In October of 2001, a month after the attacks, my husband was contacted by the head of the section at the National Science Foundation with whom he had a fair amount of contact during the first 15 years of his professional career.  That gentleman told him they were having absolutely no one express interest in starting a rotation as a grant reviewer for the period beginning the following summer in 2002.  They had slots they could not fill. The NSF brings academic and scientific professionals from various research areas to Arlington, VA  to rotate through the Foundation for a year or two so evaluations of research proposals are headed up by people actively involved in the research area within which the proposal falls.
Unlike most academics, my husband had done a stint in the military after the draft was eliminated and before he finished his education.  We are progressives and we are very patriotic.  We decided it was our duty to help keep part of the cycle of scientific inquiry in our country going after the attacks.  It was the least we could do.  So we uprooted our family over the protests of our preteen daughter, who bemoaned that she would absolutely die if we took her away from her friends, and moved across the country to the Ballston area a couple of miles or so away from the Pentagon in a lovely little neighborhood just off Highway 50.  Our daughter went to school that next year with kids whose parents had been killed in the Pentagon attack.  It was a good year for us in all regards but financial.  We went into debt with the moves and inability to rent our home in Tucson for the whole time, and the extra expense of living in a costly city.  It was life-changing.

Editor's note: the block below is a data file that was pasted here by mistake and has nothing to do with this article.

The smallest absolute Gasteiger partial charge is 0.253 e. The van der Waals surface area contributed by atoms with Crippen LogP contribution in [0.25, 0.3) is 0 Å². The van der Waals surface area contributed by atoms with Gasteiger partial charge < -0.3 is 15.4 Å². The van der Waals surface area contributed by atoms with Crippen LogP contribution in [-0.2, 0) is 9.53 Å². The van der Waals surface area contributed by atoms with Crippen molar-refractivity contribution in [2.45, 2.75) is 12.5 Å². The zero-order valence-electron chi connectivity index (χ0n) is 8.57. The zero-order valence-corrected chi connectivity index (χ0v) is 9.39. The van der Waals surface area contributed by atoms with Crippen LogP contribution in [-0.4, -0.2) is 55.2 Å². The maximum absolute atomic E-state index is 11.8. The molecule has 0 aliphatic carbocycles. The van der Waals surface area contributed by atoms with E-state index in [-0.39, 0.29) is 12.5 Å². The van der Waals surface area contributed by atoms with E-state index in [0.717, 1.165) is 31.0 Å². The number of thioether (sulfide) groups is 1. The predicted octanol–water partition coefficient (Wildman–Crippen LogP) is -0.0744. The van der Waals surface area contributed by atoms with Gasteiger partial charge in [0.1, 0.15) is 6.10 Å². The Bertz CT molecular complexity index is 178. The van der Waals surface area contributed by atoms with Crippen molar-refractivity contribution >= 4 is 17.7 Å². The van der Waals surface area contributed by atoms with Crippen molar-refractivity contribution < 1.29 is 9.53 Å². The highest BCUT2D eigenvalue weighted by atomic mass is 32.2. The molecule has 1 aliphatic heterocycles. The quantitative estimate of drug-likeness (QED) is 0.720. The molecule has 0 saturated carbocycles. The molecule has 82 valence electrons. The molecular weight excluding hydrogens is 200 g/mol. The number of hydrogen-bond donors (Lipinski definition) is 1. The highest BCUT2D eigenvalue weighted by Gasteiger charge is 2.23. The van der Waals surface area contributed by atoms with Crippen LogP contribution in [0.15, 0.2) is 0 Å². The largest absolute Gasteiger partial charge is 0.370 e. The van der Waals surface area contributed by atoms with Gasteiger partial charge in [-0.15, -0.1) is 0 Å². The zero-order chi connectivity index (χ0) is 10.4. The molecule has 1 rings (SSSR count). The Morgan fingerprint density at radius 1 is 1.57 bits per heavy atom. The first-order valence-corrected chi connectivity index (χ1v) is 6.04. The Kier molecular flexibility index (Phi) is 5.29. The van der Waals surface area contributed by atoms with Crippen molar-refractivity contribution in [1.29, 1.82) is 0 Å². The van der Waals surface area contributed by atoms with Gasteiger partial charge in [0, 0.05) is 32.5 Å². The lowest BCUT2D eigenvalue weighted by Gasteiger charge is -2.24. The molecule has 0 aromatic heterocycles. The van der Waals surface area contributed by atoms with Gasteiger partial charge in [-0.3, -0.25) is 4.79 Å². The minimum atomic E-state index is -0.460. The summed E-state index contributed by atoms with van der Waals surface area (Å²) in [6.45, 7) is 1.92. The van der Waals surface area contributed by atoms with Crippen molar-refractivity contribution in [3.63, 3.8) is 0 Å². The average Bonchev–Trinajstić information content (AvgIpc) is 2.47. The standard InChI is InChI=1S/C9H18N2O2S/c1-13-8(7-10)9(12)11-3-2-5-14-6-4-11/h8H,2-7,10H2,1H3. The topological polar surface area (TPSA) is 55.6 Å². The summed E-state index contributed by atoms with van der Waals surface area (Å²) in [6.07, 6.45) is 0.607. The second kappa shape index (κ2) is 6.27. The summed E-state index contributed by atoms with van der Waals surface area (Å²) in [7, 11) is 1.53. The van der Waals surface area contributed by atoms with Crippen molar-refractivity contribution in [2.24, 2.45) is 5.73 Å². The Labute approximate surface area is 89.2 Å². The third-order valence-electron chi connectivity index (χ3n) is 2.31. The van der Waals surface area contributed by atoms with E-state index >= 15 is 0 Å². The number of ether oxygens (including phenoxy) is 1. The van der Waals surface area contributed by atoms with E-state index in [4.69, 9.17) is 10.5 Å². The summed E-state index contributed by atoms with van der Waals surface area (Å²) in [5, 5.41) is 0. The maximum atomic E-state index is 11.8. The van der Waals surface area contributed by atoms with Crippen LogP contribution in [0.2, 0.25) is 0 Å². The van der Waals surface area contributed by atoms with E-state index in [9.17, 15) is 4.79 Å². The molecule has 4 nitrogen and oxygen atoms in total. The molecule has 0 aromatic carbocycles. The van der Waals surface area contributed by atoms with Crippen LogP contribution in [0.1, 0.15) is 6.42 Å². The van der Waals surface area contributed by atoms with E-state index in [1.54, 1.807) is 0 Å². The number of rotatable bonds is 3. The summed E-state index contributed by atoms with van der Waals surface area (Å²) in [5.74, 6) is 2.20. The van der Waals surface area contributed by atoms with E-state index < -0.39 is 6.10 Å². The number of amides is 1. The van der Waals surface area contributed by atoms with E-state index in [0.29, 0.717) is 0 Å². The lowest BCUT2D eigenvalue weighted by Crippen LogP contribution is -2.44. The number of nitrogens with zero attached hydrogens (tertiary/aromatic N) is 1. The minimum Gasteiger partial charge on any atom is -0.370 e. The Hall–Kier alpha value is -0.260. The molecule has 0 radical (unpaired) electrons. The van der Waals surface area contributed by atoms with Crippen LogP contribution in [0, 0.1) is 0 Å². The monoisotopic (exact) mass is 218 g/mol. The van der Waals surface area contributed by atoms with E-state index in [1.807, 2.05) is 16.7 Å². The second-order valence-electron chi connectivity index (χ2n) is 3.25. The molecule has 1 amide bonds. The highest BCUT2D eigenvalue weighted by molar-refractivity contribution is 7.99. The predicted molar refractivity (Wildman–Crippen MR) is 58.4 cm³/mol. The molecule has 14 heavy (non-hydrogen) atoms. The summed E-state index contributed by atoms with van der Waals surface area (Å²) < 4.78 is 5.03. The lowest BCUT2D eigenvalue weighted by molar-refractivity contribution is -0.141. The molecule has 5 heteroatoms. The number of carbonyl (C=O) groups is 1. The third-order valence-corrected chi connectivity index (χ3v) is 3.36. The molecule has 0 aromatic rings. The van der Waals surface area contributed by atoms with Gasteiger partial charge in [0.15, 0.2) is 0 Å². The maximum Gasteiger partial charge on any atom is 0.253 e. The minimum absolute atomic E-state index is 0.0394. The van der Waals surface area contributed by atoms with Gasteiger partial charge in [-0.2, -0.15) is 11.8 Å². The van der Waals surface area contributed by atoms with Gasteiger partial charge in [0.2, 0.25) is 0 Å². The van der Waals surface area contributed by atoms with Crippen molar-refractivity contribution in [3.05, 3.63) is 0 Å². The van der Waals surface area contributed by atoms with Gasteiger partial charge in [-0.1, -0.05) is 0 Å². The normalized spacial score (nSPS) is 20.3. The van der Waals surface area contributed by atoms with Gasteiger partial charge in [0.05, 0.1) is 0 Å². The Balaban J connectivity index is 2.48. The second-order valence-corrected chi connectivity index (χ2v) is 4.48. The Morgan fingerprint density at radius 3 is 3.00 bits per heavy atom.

I expected surgical strikes and undercover ops would take out the Al Qaeda leader Osama bin Laden within a year or so from the time of the attacks.  I did not expect the vast constriction of our rights as Americans nor did I expect the blatant misdirection of our precious resources and lives in war toward a land, against a people, and despot who had absolutely nothing to do with the heinous attacks on the U.S. on Septemberr 11, 2001.